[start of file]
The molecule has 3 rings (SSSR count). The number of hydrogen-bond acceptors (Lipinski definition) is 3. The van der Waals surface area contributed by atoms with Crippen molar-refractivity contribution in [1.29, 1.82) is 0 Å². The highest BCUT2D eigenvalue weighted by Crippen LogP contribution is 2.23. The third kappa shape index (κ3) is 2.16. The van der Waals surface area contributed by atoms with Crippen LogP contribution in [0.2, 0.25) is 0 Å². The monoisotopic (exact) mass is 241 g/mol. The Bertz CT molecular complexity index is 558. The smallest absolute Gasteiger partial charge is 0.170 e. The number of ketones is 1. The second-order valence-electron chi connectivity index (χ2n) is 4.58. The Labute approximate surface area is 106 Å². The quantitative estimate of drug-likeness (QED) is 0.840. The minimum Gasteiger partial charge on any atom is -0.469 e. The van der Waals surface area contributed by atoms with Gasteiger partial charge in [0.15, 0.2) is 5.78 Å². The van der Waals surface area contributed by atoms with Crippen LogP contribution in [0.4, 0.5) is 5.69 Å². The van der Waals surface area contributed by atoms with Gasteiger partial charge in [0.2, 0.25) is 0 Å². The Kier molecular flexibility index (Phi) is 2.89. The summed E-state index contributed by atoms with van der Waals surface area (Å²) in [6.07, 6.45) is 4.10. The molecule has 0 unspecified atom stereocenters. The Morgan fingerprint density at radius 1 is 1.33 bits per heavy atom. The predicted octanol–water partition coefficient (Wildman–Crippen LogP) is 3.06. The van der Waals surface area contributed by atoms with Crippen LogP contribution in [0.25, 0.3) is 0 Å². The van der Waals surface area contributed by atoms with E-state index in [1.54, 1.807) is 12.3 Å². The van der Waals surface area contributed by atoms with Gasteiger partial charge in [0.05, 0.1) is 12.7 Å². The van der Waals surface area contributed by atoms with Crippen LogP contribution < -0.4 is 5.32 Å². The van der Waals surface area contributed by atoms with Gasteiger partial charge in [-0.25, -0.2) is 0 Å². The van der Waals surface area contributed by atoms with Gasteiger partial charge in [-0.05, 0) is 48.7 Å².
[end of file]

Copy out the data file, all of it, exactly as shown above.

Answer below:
The molecule has 3 rings (SSSR count). The number of hydrogen-bond acceptors (Lipinski definition) is 3. The van der Waals surface area contributed by atoms with Crippen molar-refractivity contribution in [1.29, 1.82) is 0 Å². The highest BCUT2D eigenvalue weighted by Crippen LogP contribution is 2.23. The third kappa shape index (κ3) is 2.16. The van der Waals surface area contributed by atoms with Crippen LogP contribution in [0.2, 0.25) is 0 Å². The monoisotopic (exact) mass is 241 g/mol. The Bertz CT molecular complexity index is 558. The smallest absolute Gasteiger partial charge is 0.170 e. The number of ketones is 1. The second-order valence-electron chi connectivity index (χ2n) is 4.58. The Labute approximate surface area is 106 Å². The quantitative estimate of drug-likeness (QED) is 0.840. The minimum Gasteiger partial charge on any atom is -0.469 e. The van der Waals surface area contributed by atoms with Gasteiger partial charge in [0.15, 0.2) is 5.78 Å². The van der Waals surface area contributed by atoms with Crippen LogP contribution in [0.4, 0.5) is 5.69 Å². The van der Waals surface area contributed by atoms with Gasteiger partial charge in [0.2, 0.25) is 0 Å². The Kier molecular flexibility index (Phi) is 2.89. The summed E-state index contributed by atoms with van der Waals surface area (Å²) in [6.07, 6.45) is 4.10. The molecule has 0 unspecified atom stereocenters. The Morgan fingerprint density at radius 1 is 1.33 bits per heavy atom. The predicted octanol–water partition coefficient (Wildman–Crippen LogP) is 3.06. The van der Waals surface area contributed by atoms with Crippen LogP contribution in [0.25, 0.3) is 0 Å². The van der Waals surface area contributed by atoms with E-state index in [1.54, 1.807) is 12.3 Å². The van der Waals surface area contributed by atoms with Gasteiger partial charge in [0.05, 0.1) is 12.7 Å². The van der Waals surface area contributed by atoms with Crippen LogP contribution < -0.4 is 5.32 Å². The van der Waals surface area contributed by atoms with Gasteiger partial charge in [-0.25, -0.2) is 0 Å². The van der Waals surface area contributed by atoms with Gasteiger partial charge in [-0.05, 0) is 48.7 Å².